The goal of the EDDE study was to determine how compositional complexity can lead to differences in heat and electricity conduction, and thus influence defect dynamics at early stages that can affect the robustness of a structural material at later stages. The results revealed how advanced alloys can achieve greatly enhanced irradiation performance through chemical diversity.

The study involved investigating a novel set of alloys containing nickel and equal amounts of from one to three other elements. These alloys included nickel-cobalt, nickel-chromium-cobalt and nickel-chromium-iron-cobalt. The chemical elements, distributed randomly in the crystal lattice, create unique site-to-site, microscopic distortions, but the lattice nonetheless retains its macroscopic crystalline structure.

Integrating theory and experiment, the scientists grew alloy crystals of unrivaled quality. They then calculated the changes to electronic structures and intrinsic transport properties induced by chemical disorder, and confirmed the computational results with experimental measurements of each crystal's electrical resistivity and thermal conductivity. By combining the results from ion irradiation, modeling of defect production, ion-beam analysis and microstructural characterization, they were able to show that defect production and damage accumulation were significantly reduced in these alloys. The findings suggest a link between slow energy dissipation and suppressed defect evolution.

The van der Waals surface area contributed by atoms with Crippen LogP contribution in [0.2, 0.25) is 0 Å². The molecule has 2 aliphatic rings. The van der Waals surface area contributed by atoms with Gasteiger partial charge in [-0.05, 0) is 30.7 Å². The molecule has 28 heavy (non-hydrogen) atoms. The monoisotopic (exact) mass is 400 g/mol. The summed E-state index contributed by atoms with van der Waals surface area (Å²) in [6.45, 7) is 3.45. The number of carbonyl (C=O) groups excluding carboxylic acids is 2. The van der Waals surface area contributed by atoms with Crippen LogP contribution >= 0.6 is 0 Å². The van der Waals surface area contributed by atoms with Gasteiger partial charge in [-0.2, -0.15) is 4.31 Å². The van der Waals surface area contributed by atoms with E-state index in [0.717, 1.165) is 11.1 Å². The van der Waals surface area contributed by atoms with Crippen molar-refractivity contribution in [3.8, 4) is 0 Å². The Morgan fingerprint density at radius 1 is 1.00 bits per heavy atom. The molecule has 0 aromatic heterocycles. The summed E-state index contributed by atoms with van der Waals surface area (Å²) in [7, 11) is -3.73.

"We observed suppressed damage accumulation with increasing chemical disorder from pure nickel to binary and to more complex quaternary [alloys]," Zhang said.

A material's electronic band structure determines how well electrons can conduct electricity and heat. In a typical metal, energy dissipates quickly because electrons barely scatter – when an energetic particle hits the perfect atomic ordering of the crystal, the resulting energy wave is free of obstructions and can rapidly propagate, leaving little energy at the collision site. In the willy-nilly atomic arrangement of a multicomponent disordered alloy crystal, however, when an energetic particle hits a lattice atom, the energy encounters obstructions and stays local, and for a longer time.

The EDDE study showed that fewer and smaller defects were produced as the alloy complexity increased. It also showed dramatic improvement in properties related to resistance to radiation damage.

It turns out that just increasing the number of elements (and therefore the disorder, or entropy) in the recipe doesn't necessarily produce the best alloys for targeted functions. Determining what combinations work best depends on aspects such as local structural distortions and the chemical, electronic and magnetic properties of constituent atoms.

With dramatically lower electrical and thermal conductivity than traditional alloys, next-generation alloys based on recipes with high chemical disorder may slow energy dissipation and experience far fewer of the defects that weaken structural materials over time. Evidence that slow energy dissipation can remove some local defects even hints at the possibility of developing self-healing nuclear structural materials.

Further studies are now needed to understand how alloy complexity can tailor material properties. The knowledge gained may spur new design principles for alloys for advanced energy systems. "These insights into defect dynamics at the level of atoms and electrons provide an innovative path forward toward solving a long-standing challenge in structural materials," Zhang said.

This story is adapted from material from Oak Ridge National Laboratory, with editorial changes made by Materials Today. The views expressed in this article do not necessarily represent those of Elsevier. Link to original source.